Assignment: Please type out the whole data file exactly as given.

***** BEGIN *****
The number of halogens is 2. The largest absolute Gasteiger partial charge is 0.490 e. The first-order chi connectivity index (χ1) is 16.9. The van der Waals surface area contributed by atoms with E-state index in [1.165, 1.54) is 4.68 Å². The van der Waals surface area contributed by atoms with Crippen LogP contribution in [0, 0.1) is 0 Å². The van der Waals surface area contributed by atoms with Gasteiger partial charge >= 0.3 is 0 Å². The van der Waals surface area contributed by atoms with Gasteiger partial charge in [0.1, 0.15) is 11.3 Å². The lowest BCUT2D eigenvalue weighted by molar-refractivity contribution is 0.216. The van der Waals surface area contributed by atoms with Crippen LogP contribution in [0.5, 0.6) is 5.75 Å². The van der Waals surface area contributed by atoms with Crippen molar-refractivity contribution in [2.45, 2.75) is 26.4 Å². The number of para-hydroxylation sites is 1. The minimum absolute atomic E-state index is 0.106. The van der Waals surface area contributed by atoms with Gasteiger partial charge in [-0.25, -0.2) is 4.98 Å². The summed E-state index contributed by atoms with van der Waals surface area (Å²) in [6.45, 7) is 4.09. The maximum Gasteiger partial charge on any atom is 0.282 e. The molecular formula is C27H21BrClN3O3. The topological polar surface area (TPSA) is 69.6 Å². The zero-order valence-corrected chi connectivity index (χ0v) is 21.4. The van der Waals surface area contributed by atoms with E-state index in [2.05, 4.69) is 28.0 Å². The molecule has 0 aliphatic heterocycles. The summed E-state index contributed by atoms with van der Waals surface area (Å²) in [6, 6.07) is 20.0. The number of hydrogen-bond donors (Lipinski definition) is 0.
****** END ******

The number of halogens is 2. The largest absolute Gasteiger partial charge is 0.490 e. The first-order chi connectivity index (χ1) is 16.9. The van der Waals surface area contributed by atoms with E-state index in [1.165, 1.54) is 4.68 Å². The van der Waals surface area contributed by atoms with Crippen LogP contribution in [0, 0.1) is 0 Å². The van der Waals surface area contributed by atoms with Gasteiger partial charge >= 0.3 is 0 Å². The van der Waals surface area contributed by atoms with Gasteiger partial charge in [0.1, 0.15) is 11.3 Å². The lowest BCUT2D eigenvalue weighted by molar-refractivity contribution is 0.216. The van der Waals surface area contributed by atoms with Crippen LogP contribution in [0.5, 0.6) is 5.75 Å². The van der Waals surface area contributed by atoms with Crippen molar-refractivity contribution in [2.45, 2.75) is 26.4 Å². The number of para-hydroxylation sites is 1. The minimum absolute atomic E-state index is 0.106. The van der Waals surface area contributed by atoms with Gasteiger partial charge in [-0.25, -0.2) is 4.98 Å². The summed E-state index contributed by atoms with van der Waals surface area (Å²) in [6.45, 7) is 4.09. The maximum Gasteiger partial charge on any atom is 0.282 e. The molecular formula is C27H21BrClN3O3. The topological polar surface area (TPSA) is 69.6 Å². The zero-order valence-corrected chi connectivity index (χ0v) is 21.4. The van der Waals surface area contributed by atoms with E-state index in [2.05, 4.69) is 28.0 Å². The molecule has 0 aliphatic heterocycles. The summed E-state index contributed by atoms with van der Waals surface area (Å²) in [6, 6.07) is 20.0. The number of hydrogen-bond donors (Lipinski definition) is 0.